Shooting an Imperialistic Elephant
In his essay "Shooting an Elephant" George Orwell brings out the impacts and flaws of an imperialistic governing system during the 1920s and raises the notion of self guilt and the conflict between the oppressed and the oppressors. The much older author depicts his experience of shooting a rogue elephant under compulsion, as a young British officer in colonial Burma. At first glance, the reader is acquainted with a mundane first-person account, but with repeated glances, one notices under-lying layers of intentions and paradoxes.This critical essay explores these intended social, psychological and ideological issues involved in shooting an animal and common flawed human behaviour of how much people want to be accepted for their identity and position and touches upon various significant symbolisms.
On a sociological level, there is a conflict between the master and the slave. And the narrator finds himself caught in between the Burmese and the imperialistic system. "I was hated by large numbers of people", he says and furthers concludes, "Anti-European feeling was very bitter." The narrator acknowledges such hatred and thinks it is justified as he describes the "dirty work of Empire at close quarters". One sees that he is faced with an emotional dilemma of being stuck between his own personal hatred towards his employers and his loath for the jeering locals, who put effort into making his employment particularly difficult.
Psychologically, the officer wants to be accepted by the Burmese for who he is. Ironically, this is not possible as in the bigger picture, one that is more relevant to the locals, he represents the evil imperialistic British empowerment. He can do nothing but dislike the British for giving him such an image. Although initially Orwell is the tormented foreign master, in the end he becomes the slave and buys his freedom by an act of killing.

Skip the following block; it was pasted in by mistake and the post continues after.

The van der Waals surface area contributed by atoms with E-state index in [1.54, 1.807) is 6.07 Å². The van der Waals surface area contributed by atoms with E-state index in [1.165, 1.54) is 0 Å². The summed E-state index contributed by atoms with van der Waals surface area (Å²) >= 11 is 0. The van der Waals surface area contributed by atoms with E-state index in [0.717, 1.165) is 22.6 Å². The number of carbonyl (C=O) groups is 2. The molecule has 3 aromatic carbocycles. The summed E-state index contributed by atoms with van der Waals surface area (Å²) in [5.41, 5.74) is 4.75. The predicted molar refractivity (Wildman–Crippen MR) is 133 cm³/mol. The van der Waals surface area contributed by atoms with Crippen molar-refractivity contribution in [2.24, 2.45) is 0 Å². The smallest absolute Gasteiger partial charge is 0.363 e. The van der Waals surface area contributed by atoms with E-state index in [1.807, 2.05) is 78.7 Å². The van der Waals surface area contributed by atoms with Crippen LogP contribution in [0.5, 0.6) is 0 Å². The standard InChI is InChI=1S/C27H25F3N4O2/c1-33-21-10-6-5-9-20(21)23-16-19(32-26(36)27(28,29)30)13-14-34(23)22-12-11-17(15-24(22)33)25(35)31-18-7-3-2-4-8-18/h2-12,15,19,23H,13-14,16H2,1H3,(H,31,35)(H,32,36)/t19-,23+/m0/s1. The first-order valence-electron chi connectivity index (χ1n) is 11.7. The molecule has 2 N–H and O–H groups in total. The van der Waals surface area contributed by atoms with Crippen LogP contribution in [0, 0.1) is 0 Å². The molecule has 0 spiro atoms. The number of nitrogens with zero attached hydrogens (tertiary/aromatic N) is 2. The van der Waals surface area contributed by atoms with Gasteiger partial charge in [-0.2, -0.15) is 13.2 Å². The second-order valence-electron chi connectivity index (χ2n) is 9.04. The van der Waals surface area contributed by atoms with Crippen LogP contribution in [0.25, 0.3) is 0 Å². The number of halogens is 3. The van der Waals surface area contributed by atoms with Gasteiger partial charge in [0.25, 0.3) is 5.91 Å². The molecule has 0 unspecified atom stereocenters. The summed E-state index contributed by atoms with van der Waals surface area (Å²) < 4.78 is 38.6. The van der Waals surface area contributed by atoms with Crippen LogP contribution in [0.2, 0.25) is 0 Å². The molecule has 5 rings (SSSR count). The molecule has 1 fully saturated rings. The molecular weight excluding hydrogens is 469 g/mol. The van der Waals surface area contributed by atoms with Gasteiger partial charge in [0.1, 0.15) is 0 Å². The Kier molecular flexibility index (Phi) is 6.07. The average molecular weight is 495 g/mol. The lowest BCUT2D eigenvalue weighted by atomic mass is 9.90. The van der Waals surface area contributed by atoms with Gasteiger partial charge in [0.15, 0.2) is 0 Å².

His official position, rather than his moral disposition, obliges the narrator to act in the way that he does, so as to uphold his office precisely by keeping the native Burmese in their subordinate and dependent place. As a colonial official, Orwell must not let himself become a spectacle before the native crowds. Not shooting the elephant would make him seem like a coward, so he shoots the elephant. However his moral conscience appears in the moment when the corpse of the Burmese crushed by the elephant comes to his attention. The author dexterously uses persona as a rhetorical tool to establish a means of highlighting the changes in his mentality due to demanding and pressurising circumstances. Orwell says that the man lay sprawled in a ``crucified'' posture, invoking all of the poignant and rich symbolism that the term ``crucified'' offers. The elephant, too, especially in its pain-wracked death, evokes in the narrator feelings of terrible pity, not soothed by his...